Now that you have a fleshed out idea, it’s time to work out how this will all get put together. If you’ve gotten to this point and are worried that you’re going to have to spend years learning complex programming languages in order to implement your idea, fear not! Others have already done the hard yards for you. There are many RAD (Rapid Application Development) Tools available for game creation, a number of which are available for free online. Some of them still require you to learn a ‘scripting language’ (a simplified programming language made for a specific task) but in general this isn’t too complicated or involved. I’ve compiled a brief list of some of these I have found at the end of the article. The free ones are listed first, organized by game genre.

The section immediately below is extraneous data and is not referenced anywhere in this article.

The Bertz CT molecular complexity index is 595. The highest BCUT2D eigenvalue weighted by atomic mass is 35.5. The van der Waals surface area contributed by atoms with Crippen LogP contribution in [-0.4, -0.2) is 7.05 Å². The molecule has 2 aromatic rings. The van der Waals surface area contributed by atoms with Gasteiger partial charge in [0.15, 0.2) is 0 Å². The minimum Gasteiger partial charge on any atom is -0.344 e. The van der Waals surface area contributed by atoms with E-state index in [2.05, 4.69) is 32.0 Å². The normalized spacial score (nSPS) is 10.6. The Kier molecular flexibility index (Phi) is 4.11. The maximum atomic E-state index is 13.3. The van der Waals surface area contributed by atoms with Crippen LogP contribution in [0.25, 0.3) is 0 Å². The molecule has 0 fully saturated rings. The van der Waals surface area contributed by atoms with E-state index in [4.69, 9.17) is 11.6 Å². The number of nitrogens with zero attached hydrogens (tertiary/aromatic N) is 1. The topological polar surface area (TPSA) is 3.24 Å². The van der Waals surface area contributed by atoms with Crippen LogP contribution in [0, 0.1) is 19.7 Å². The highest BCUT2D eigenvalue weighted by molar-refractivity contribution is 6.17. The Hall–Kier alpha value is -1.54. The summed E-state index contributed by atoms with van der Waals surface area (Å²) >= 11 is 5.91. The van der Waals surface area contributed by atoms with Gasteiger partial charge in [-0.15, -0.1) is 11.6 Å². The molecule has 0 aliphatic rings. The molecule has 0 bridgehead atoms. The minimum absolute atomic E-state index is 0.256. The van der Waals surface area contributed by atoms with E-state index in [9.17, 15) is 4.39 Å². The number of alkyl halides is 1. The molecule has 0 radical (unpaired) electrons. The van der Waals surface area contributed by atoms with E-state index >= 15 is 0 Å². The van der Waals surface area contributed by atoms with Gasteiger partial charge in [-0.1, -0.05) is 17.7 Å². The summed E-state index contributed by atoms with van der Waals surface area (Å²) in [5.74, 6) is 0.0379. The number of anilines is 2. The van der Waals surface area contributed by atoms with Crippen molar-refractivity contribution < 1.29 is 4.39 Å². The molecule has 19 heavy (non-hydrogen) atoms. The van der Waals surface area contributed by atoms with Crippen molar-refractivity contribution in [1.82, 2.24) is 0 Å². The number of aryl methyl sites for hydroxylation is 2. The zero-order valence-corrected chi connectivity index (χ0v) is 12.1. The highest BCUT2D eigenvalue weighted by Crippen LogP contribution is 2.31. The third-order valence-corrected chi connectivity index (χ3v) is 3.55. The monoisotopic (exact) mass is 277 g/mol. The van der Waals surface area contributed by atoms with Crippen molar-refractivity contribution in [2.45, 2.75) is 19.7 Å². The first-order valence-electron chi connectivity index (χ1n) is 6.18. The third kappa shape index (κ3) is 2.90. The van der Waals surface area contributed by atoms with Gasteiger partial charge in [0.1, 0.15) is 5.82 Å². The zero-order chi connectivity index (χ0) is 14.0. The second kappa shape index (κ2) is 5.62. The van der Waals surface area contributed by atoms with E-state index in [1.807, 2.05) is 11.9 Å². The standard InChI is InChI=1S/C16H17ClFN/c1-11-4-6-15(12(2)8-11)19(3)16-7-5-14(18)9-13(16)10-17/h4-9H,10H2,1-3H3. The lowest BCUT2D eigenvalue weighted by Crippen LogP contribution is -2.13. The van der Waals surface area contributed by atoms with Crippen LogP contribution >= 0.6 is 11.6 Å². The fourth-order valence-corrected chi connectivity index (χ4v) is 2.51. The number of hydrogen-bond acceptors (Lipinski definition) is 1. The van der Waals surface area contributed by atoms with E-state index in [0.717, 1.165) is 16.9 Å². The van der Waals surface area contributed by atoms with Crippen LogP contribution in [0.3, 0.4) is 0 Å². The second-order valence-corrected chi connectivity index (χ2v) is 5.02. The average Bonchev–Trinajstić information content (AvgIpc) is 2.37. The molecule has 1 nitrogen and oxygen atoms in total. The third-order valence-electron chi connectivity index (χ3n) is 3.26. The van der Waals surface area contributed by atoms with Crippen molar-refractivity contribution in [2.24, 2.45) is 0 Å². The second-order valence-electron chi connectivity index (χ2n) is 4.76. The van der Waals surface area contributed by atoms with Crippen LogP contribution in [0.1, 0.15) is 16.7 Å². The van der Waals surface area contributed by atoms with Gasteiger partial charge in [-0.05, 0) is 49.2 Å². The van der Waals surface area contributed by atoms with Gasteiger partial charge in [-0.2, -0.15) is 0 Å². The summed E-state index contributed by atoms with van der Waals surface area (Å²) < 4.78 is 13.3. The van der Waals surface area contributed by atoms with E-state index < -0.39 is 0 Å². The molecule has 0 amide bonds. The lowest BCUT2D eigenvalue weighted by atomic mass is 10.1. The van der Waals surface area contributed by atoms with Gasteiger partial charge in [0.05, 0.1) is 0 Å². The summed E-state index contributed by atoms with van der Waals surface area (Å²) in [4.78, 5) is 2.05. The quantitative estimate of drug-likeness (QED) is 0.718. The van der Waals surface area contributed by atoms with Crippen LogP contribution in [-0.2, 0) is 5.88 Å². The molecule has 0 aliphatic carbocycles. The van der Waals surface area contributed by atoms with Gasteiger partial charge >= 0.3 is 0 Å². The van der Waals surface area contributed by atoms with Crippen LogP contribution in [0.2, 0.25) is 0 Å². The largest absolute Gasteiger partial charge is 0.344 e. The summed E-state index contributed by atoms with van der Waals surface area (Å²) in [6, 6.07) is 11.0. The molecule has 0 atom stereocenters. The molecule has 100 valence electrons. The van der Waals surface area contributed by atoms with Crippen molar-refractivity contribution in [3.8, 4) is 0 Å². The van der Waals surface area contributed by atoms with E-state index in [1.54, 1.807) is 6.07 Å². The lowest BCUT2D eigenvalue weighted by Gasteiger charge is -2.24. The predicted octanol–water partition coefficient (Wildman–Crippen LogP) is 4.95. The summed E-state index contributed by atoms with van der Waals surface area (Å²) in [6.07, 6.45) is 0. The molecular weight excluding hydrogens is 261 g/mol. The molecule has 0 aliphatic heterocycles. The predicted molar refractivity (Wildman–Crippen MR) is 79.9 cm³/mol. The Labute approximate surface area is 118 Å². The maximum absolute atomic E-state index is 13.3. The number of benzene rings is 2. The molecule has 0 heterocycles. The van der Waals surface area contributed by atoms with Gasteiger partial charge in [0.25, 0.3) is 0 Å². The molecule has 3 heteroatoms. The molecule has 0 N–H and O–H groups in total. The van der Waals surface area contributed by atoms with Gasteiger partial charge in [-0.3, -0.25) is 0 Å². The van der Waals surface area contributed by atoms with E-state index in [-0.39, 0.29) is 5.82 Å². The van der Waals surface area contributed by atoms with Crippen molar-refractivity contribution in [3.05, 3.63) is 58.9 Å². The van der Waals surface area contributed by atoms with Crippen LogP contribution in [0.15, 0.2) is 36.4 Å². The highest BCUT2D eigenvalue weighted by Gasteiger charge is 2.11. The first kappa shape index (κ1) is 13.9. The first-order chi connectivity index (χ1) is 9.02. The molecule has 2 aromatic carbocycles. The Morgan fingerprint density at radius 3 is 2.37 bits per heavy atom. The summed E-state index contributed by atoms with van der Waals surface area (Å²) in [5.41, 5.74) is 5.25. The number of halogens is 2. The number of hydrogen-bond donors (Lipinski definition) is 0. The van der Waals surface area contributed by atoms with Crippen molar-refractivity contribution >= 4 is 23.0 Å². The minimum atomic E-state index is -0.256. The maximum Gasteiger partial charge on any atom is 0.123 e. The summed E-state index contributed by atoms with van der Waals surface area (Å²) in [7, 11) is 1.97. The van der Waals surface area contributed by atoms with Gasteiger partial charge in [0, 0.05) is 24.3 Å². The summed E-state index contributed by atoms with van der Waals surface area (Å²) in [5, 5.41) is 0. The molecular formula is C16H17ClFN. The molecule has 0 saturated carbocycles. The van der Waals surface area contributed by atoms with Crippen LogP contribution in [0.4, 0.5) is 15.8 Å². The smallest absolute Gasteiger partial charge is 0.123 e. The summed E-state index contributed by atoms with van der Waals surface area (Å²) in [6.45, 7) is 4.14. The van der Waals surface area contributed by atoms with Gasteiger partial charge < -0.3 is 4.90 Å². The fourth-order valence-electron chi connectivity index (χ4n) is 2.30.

Well, that should be enough to get you started in the creation of your game. The most important thing to remember once you’ve gotten this far is that you need to complete your game. Many people start a project and then lose interest and it fails, or they keep moving on to one new project after another without finishing anything. Start small, build a working (if simple) game that is, above all else, complete. When you get to this stage you will always have a huge number of things that you wish to change, fix etc. but you’ll get a great feeling from knowing that it is, in its way, finished.

From this point, you can start the tweaking phase. Play your game a few times and ask others to do the same. Take note of what isn’t fun or could be better and change things here. At this stage, it is more important than ever to keep backups of previous versions so that if a change doesn’t work you can go back and try something different without losing any of your work. It is at this point that you can add all new features, improve graphics and sounds, whatever you please, safe in the knowledge that you’re working on a solid foundation.